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Should I consider a fretless?

Discussion in 'Basses [BG]' started by bassman1185, Mar 23, 2002.

  1. I've been seriously thinking of getting an acoustic bass, but I can't decide if i should get a fretless or a regular fretted. I like the fretless sound, but i don't know if it would work well for me, since I play mostly rock. Plus I'm having a hard time finding a fretless, lined, five string that has a decent reputation.
  2. If you want to hear a fretless in a rock situation, get a copy of Glenn Hughes Blues, as for lined fretless, i would advise against it, it doesn't make it easier to play, and you may find it more confusing. Most fretted player tends to place the fingers between the frets and not against them, as is the correct technique, so that when you move to a lined fretless you may find it hard to adjust, and may have to relearn. As for decent budget fretlesses, try the Yamaha, but not the ones whith rosewood fretboards, it must be Ebony or Pau Ferro, good hunting.
  3. snyderz


    Aug 20, 2000
    AZ mountains
    Can't give you any advice on acoustic basses, as I don't play any. As for fretless, all I can say is to go ahead and take the plunge. You'll be pleased with your new versatility in tones, and will soon start adding it to your gigs. I agree and disagree with spectorman on a couple points. I only play unlined boards, as I don't care for the lines, but I don't know if it is really that confusing if there are twice as many lined fretless basses being made and played. Fingerboard woods are just a matter of personal taste. I've had rosewood, pau ferro, maple, ebony, and wenge boards, and liked them all for what each did. Strings are a big factor on a fretless bass. You'll end up trying a few different brands, just like you would on your fretted bass, depending on the tone and feel that you want. Go find a used fretless that feels and sounds good to you, so that you don't dump a load of money on an experiment. If you play rock, I don't think you'll like an acoustic fretless bass. As spectorman said, a Yamaha or MIM Fender can be had cheap. There are a bunch on ebay on a daily basis if there are none near you. Careful though, fretless basses are addicting.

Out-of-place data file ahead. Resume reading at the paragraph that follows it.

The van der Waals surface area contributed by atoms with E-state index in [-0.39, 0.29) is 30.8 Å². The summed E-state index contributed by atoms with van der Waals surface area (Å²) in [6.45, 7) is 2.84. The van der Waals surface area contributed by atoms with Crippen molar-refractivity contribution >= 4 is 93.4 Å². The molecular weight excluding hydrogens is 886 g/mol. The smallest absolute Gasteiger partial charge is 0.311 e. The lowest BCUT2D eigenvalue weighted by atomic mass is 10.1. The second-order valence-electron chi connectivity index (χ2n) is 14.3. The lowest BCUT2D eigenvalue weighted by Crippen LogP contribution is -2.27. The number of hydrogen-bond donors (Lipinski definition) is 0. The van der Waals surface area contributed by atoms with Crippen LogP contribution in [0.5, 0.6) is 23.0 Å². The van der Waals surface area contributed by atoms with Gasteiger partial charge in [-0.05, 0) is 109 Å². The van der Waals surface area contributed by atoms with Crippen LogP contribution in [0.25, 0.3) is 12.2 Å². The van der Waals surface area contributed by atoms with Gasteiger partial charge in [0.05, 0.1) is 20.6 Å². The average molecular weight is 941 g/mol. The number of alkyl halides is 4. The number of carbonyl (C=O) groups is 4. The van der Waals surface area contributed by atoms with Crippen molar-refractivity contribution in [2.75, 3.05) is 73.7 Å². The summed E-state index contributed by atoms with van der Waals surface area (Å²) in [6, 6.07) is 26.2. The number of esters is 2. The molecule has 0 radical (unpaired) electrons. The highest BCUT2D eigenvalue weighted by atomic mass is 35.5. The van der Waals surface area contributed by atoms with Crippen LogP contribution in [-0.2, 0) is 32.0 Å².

4. BASSethound


    Mar 19, 2002
    Buffalo, NY
    I own a 76 pbass fretless, rosewood unlined. Let me tell you that this was the most difficult bass to play, especially since I use the whole neck all the time. I would recommend flatwound strings although other cats don't mind chewing up their fingerboard!

    When I play upright, I use three positions, unfortunately I cannot play the pbass the same way! If you get unlined and work hard at it, you will have greatly enhanced your ear. I also think that it is addicting and actually changed my playing style on fretted. I slide a lot! I say go for it!
  5. I recommend getting a fretless to anyone, but, understand it's a different animal than a fretted bass. I'm not saying that it's hard, just different. This is just my opinion, but, I would recommend getting a lined fingerboard. I have a MIM fretless Jazz, and when I switch over to it, yes, I look at the lines a lot, but, they keep me in tune. I'll be the first to admit I'd be lost on an unlined neck, but, by playing my lined fretless neck, I still get that fretless tone. Playing in the first position isn't that hard on an unlined neck, but, when you have to seemlessly move to say the 15th fret, it ain't that easy to hit the note right on the money. I'm only saying this in a cautious way, so you won't get in over your head and possibly get frustrated and give up. The choice is up to you. Good luck whatever you choose. Just my $.02.

    Mike J.
  6. embellisher

    embellisher Holy Ghost filled Bass Player Supporting Member

    By all means consider a fretless! But be careful! Once you give in to the temptation of the Dark Side, forever will it dominate your destiny![​IMG]

    As far as lined vs. unlined, the reason that I prefer lines is that when playing in a situation where you cannot hear yourself, it is noce to have the lines for a reference. But that's all they are, is a reference. A good ear is the best way to play in tune.

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